I have lived my life with plastic. I’ve used Tupperware, saran wrap, water bottles, toys, and tools. I have a yellow plastic flower pot that is 45 years old. I remember the film, The Graduate, when Mr. Mcguire offering Benjamin one word for his future, said “Plastics. There’s a great future in it.” But today I’m living with plastic guilt.
Plastic is terrific stuff, its lightweight, durable, colorful and so malleable it can be made into practically anything. But it doesn’t go away, it doesn’t break down, it doesn’t compost. There is so much of it and it is everywhere. I recycle, my city, Mesa, AZ has had a recycling program for decades. Yet the world is suffering from plastic, there are piles of it, islands of it, forests and beaches littered with it. Perhaps you can relate? I don’t know what can be done to really manage this major problem but every now and then plastic blooms.
Recently I traveled in the Caribbean Sea for the first time. I don’t have a lot of island experience, so there were many discoveries to be made. Beyond the tropical plants, white sand beaches, and palm trees some practical issues appear. What do you do with the trash? Where does it go? Well, you can add car skeletons to the top of a shipping container and paint it to announce a celebration. You can stack it, store it, bury it, pack it into shipping containers to be hauled off to another country for recycling.
Curaçao, a Dutch Caribbean island is full of color with its architecture of row houses. Murals cover the walls of old buildings. Beyond the main tourist areas, we found a community center/art gallery trying to improve the lives of the local residents. Plastic is involved. Children have fashioned plastic into their own artistic creations.
The major sculpture of the garden is a giant fish filled with plastic pieces in all colors and shapes. As a finished form it grabs your attention but after staring at it a little while I began to wonder, “How much plastic trash was collected to make this? How long did it take? I bet it didn’t take long at all.” These individual creations represent a fun afternoon workshop. It also raises the larger question again, what do we do with all this plastic trash?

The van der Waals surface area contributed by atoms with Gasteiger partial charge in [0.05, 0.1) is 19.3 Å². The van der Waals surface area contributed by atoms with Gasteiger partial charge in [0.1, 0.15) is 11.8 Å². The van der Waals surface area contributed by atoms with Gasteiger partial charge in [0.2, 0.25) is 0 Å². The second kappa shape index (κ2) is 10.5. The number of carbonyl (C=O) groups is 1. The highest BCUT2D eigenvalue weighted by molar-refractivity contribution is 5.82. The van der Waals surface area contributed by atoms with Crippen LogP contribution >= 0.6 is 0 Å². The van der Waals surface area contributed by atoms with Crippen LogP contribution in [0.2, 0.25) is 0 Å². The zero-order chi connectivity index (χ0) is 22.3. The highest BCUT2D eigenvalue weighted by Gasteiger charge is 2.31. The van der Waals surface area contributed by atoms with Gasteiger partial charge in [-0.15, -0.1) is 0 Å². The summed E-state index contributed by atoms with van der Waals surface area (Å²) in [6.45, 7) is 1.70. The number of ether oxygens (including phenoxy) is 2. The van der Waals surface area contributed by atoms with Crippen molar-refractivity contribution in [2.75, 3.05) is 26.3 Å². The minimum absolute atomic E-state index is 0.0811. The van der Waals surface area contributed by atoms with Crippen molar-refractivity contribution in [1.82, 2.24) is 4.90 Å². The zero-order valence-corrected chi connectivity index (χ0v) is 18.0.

Currently, at the DBG there is an exhibition in the gallery of Dorrance Hall of recycled industrial plastics, and waste. Sounds dreary but it is anything but. Michelle Stitzlein has imaginatively fashioned a green wall of industrial blooms. What would you make with garden hoses, prescription bottles, slide trays, video cables, electrical wire, piano keys, pan lids, lightbulbs, reflectors, bottle caps, zip ties, and license plates? I’d likely have a pile of stuff that would get pushed around and eventually thrown “away,” but in this Industrial Nature Bloom, we have flowers and butterflies.
Look closely at these enormous collages made from a mess into marvelous. How imaginative, how physically demanding, how much collecting and organizing to assemble these pieces before something so surprising can be formed. It is art that fascinates and disturbs at the same instant. Michelle Stitzlein is an amazing artist, she is inventive, resourceful, thoughtful and magical. “She has assisted children all over the US to make colorful murals and whimsical outdoor sculptures by beautifying thousands of bottle caps that would otherwise end up in a landfill.” (from display @DBG) Seeing her work speaks to the child in all of us where creativity flowers. I appreciate all of these examples, but I still have plastic guilt. . . .and I have a collection of prescription bottles that I might try making into a flower.
Desert Botanical Garden NEW BLOOM: Industrial Nature by Michelle Stitzlein DATES: February 1, 2019 – May 5, 2019TIMES: 10:00 am – 5:00 pmPRICE: Free with general admission.